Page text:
What does this mean for Middle Eastern policies? Well, for the recent past, it means that US military capacities and how the US has fought (or decided to fight) in is highly dependent upon when it thinks it can win with AirLand Battle strategies. While it is a gross under statement to say that Bush 43 undertook the 2003 Iraq invasion without considering long-term strategic implications, and that he more than likely was influenced by his father’s experiences with Desert Storm, the playbook for 2003 looked very similar to 1991. Where things began to unravel quickly, however, was on Land front of the AirLand strategy. Not considering the likelihood of an insurgency, the administration was infamously ill prepared.
This brings us up to 2003, when Scarborough posits that Bush’s ideological fervor took over in the face of “sound reason.” This explanation is only half the story, though, and an easy half at that. Bush’s response to the 2001 terror attacks and the subsequent NATO campaign in Afghanistan play a role in some of his decision making in Iraq, as does his unchanging belief in superior technology and the “welcoming” of liberation by Iraqi civilians. By the time that President Obama took office in 2009, he was facing wars on two fronts, and both of those wars could not be won from the AirLand battle concept or the technological superiority of stand-off weapons and unmanned systems. While those particular technologies offered greater surveillance capacities, as well as strike capabilities (given the permissive air environments at this point), they were not sufficient to enable the US “win” in any way, shape, or form.
Moreover, the US’s shift from an AirLand battle concept to an AirSea Battle concept began with thoughts on how to counter the A2/D2 strategy in the Pacific and Persian Gulf. Initial musings around 2003 led to a report in 2009 and its formal adoption as doctrine in 2010 (Krepinevich, Watts and Work, 2003). While Obama has consistently discussed his “pivot to Asia” and the importance of the Asia Pacific region, he has had to pursue those grand strategic objectives in the face of scheduled troop drawdowns in Afghanistan and Iraq, but also multiple exogenous shocks to the system and the region. He still supports the doctrine, as is apparent in the newly released “Joint Concept for Access and Maneuver in the Global Commons,” which is a revision of 2010 AirSea Battle to include a land force option.
But Obama’s support of the AirSea Battle is due to the changing strategic and technological landscape. He is not merely “reactionary” as Scarborough suggests, but choosing amongst the various bad options that continue to present themselves. In the Middle East, those bad options, however, are the result of a Cold War mindset that enabled the fist Iraq War and shaped initial strategy in the second Iraq War. Moreover, while Obama has attempted to accept the strategic shift, he does adhere to a “blind ideology,” as did his predecessor and all US presidents since Roosevelt: the ideology of technology.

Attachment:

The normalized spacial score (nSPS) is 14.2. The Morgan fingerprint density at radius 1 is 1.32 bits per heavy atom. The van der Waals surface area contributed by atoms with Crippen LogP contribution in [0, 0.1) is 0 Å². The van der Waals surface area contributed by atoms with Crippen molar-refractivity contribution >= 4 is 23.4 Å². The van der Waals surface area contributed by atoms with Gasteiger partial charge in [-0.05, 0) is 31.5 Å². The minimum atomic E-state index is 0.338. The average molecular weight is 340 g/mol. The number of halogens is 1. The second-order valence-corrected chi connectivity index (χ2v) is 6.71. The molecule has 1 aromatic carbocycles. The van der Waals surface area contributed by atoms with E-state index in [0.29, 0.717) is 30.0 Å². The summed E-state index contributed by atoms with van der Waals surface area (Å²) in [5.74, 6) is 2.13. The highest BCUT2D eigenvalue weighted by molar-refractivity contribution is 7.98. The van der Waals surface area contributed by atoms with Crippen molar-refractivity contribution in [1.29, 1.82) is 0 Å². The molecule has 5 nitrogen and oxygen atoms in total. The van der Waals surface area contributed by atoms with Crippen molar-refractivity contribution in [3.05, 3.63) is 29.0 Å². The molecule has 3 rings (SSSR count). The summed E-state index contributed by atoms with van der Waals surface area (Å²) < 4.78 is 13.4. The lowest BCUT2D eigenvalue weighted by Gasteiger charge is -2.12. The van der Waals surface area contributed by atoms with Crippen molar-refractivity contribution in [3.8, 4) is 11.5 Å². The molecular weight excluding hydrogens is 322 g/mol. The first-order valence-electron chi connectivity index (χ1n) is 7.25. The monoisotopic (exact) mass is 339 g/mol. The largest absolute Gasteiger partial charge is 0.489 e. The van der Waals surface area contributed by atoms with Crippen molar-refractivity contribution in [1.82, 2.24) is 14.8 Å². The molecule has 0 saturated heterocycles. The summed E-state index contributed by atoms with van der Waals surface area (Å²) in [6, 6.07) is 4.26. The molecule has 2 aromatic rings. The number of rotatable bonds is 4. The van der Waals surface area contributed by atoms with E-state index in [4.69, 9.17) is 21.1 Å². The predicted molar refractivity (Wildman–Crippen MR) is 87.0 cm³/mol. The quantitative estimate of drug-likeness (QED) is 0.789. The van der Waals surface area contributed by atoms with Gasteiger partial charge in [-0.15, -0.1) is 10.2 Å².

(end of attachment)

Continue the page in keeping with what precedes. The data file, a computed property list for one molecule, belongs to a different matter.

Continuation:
The ideology of technology is a belief that one can create a technological solution to any problem, while minimizing costs in both lives and monies. This ideology is the more pernicious belief than what some might ascribe to Bush 43 or his cronies. While technology has its uses, it is not value neutral. It manifests the values of its creators, and it shapes the opportunities and decisions of those who will yield it. Much as how we saw a technological itch the US desired to scratch in 1991. Moreover, the ideology of technology can also blind its possessor, particularly in the face adversaries who will use it against them, to otherwise foreseeable outcomes, such as in the Iraqi insurgency.
Understanding the “disarray” of Obama’s Middle Eastern foreign policy decisions is to understand the grand strategic setting, as well as how his presidential inheritance was bound up in a technological path dependence, a country’s war weariness, massive economic shocks to the global economy, the Arab Spring—which few if any saw coming—and the continued Cold War geopolitics of Russian allies and spheres of influence. While this is no apology for Obama’s decisions during his tenure, one can only begin to appreciate them in this larger and longer context. Additionally, through this perspective we can see Obama’s acceptance and support of the ideology of technology. His is not merely carrying on this ideology; he is doubling down. Case in point: he has expanded the use of unmanned aerial vehicles, and his increased funding of activities for cybersecurity and CYBERCOM amidst shrinking defense budgets. His vision is to further bolster the ideology of technology as the US’s primary means at securing its power and safety in the future.
The turmoil in the Middle East and the US’s ability to effectively pursue its foreign policy there requires looking further back than Bush 43. It requires understanding Cold War rivalries, proxy wars, arms races, family histories, military strategies and weapons capabilities, management styles, and last but not least US domestic politics. Historians, or better yet political scientists and foreign policy analysts, cannot but look beyond the last fourteen years to understand the current thinking, and if they do not, they should.